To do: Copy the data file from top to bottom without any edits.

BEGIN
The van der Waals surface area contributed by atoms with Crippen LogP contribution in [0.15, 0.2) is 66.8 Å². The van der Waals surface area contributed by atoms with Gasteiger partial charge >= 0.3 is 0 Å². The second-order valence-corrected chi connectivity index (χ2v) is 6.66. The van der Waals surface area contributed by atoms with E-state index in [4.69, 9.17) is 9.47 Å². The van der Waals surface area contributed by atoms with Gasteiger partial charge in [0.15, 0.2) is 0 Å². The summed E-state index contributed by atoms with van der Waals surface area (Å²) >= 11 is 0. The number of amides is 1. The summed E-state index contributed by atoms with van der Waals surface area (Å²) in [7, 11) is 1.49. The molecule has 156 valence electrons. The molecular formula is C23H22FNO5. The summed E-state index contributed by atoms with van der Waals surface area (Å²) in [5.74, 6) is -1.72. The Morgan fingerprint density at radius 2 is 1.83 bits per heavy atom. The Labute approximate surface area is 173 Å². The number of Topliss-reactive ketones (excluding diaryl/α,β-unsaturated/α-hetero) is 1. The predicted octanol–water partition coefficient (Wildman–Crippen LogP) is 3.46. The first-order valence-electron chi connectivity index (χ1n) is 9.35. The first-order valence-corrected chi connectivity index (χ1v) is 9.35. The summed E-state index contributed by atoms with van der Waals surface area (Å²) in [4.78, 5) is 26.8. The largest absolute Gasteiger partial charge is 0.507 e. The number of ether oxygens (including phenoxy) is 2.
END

The van der Waals surface area contributed by atoms with Crippen LogP contribution in [0.15, 0.2) is 66.8 Å². The van der Waals surface area contributed by atoms with Gasteiger partial charge >= 0.3 is 0 Å². The second-order valence-corrected chi connectivity index (χ2v) is 6.66. The van der Waals surface area contributed by atoms with E-state index in [4.69, 9.17) is 9.47 Å². The van der Waals surface area contributed by atoms with Gasteiger partial charge in [0.15, 0.2) is 0 Å². The summed E-state index contributed by atoms with van der Waals surface area (Å²) >= 11 is 0. The number of amides is 1. The summed E-state index contributed by atoms with van der Waals surface area (Å²) in [7, 11) is 1.49. The molecule has 156 valence electrons. The molecular formula is C23H22FNO5. The summed E-state index contributed by atoms with van der Waals surface area (Å²) in [5.74, 6) is -1.72. The Morgan fingerprint density at radius 2 is 1.83 bits per heavy atom. The Labute approximate surface area is 173 Å². The number of Topliss-reactive ketones (excluding diaryl/α,β-unsaturated/α-hetero) is 1. The predicted octanol–water partition coefficient (Wildman–Crippen LogP) is 3.46. The first-order valence-electron chi connectivity index (χ1n) is 9.35. The first-order valence-corrected chi connectivity index (χ1v) is 9.35. The summed E-state index contributed by atoms with van der Waals surface area (Å²) in [4.78, 5) is 26.8. The largest absolute Gasteiger partial charge is 0.507 e. The number of ether oxygens (including phenoxy) is 2.